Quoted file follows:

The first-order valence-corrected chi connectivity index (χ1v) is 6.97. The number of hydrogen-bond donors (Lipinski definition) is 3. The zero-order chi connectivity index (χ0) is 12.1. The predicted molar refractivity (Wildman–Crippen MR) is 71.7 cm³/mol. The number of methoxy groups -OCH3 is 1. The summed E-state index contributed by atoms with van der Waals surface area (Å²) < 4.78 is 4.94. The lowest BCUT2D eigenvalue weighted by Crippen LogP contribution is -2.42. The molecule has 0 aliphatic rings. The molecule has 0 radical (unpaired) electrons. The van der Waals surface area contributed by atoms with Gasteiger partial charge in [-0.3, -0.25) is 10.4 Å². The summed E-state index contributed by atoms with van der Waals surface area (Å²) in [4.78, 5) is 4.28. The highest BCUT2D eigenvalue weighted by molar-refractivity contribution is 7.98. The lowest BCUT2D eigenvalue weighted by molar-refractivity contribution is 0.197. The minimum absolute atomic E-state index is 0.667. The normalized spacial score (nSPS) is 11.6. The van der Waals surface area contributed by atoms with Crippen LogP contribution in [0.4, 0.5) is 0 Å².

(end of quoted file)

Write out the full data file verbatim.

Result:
The first-order valence-corrected chi connectivity index (χ1v) is 6.97. The number of hydrogen-bond donors (Lipinski definition) is 3. The zero-order chi connectivity index (χ0) is 12.1. The predicted molar refractivity (Wildman–Crippen MR) is 71.7 cm³/mol. The number of methoxy groups -OCH3 is 1. The summed E-state index contributed by atoms with van der Waals surface area (Å²) < 4.78 is 4.94. The lowest BCUT2D eigenvalue weighted by Crippen LogP contribution is -2.42. The molecule has 0 aliphatic rings. The molecule has 0 radical (unpaired) electrons. The van der Waals surface area contributed by atoms with Gasteiger partial charge in [-0.3, -0.25) is 10.4 Å². The summed E-state index contributed by atoms with van der Waals surface area (Å²) in [4.78, 5) is 4.28. The highest BCUT2D eigenvalue weighted by molar-refractivity contribution is 7.98. The lowest BCUT2D eigenvalue weighted by molar-refractivity contribution is 0.197. The minimum absolute atomic E-state index is 0.667. The normalized spacial score (nSPS) is 11.6. The van der Waals surface area contributed by atoms with Crippen LogP contribution in [0.4, 0.5) is 0 Å².